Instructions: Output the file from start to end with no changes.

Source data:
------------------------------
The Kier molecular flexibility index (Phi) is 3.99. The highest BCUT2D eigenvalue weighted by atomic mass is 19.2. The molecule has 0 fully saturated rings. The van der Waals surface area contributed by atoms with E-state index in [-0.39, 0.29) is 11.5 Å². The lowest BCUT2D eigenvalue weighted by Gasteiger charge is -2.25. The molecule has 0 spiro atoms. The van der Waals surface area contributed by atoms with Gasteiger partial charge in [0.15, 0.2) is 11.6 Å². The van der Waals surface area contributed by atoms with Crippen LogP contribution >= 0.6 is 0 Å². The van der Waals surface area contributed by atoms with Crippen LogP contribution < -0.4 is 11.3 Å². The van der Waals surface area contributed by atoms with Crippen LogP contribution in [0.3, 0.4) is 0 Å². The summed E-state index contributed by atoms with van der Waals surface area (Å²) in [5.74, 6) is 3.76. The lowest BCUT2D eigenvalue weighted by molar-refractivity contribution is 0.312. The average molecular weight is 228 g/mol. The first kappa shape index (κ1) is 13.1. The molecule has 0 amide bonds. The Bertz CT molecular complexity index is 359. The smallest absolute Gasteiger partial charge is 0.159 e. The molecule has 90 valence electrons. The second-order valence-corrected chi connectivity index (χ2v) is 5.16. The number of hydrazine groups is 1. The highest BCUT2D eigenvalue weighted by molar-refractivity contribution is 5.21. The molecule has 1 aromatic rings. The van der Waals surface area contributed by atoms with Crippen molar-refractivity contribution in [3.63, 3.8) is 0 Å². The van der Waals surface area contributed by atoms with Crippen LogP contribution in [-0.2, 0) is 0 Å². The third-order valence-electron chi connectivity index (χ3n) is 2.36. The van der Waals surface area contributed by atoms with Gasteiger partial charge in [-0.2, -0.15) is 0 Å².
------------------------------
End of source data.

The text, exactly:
The Kier molecular flexibility index (Phi) is 3.99. The highest BCUT2D eigenvalue weighted by atomic mass is 19.2. The molecule has 0 fully saturated rings. The van der Waals surface area contributed by atoms with E-state index in [-0.39, 0.29) is 11.5 Å². The lowest BCUT2D eigenvalue weighted by Gasteiger charge is -2.25. The molecule has 0 spiro atoms. The van der Waals surface area contributed by atoms with Gasteiger partial charge in [0.15, 0.2) is 11.6 Å². The van der Waals surface area contributed by atoms with Crippen LogP contribution >= 0.6 is 0 Å². The van der Waals surface area contributed by atoms with Crippen LogP contribution < -0.4 is 11.3 Å². The van der Waals surface area contributed by atoms with Crippen LogP contribution in [0.3, 0.4) is 0 Å². The summed E-state index contributed by atoms with van der Waals surface area (Å²) in [5.74, 6) is 3.76. The lowest BCUT2D eigenvalue weighted by molar-refractivity contribution is 0.312. The average molecular weight is 228 g/mol. The first kappa shape index (κ1) is 13.1. The molecule has 0 amide bonds. The Bertz CT molecular complexity index is 359. The smallest absolute Gasteiger partial charge is 0.159 e. The molecule has 90 valence electrons. The second-order valence-corrected chi connectivity index (χ2v) is 5.16. The number of hydrazine groups is 1. The highest BCUT2D eigenvalue weighted by molar-refractivity contribution is 5.21. The molecule has 1 aromatic rings. The van der Waals surface area contributed by atoms with Crippen molar-refractivity contribution in [3.63, 3.8) is 0 Å². The van der Waals surface area contributed by atoms with Crippen LogP contribution in [-0.2, 0) is 0 Å². The third-order valence-electron chi connectivity index (χ3n) is 2.36. The van der Waals surface area contributed by atoms with Gasteiger partial charge in [-0.2, -0.15) is 0 Å².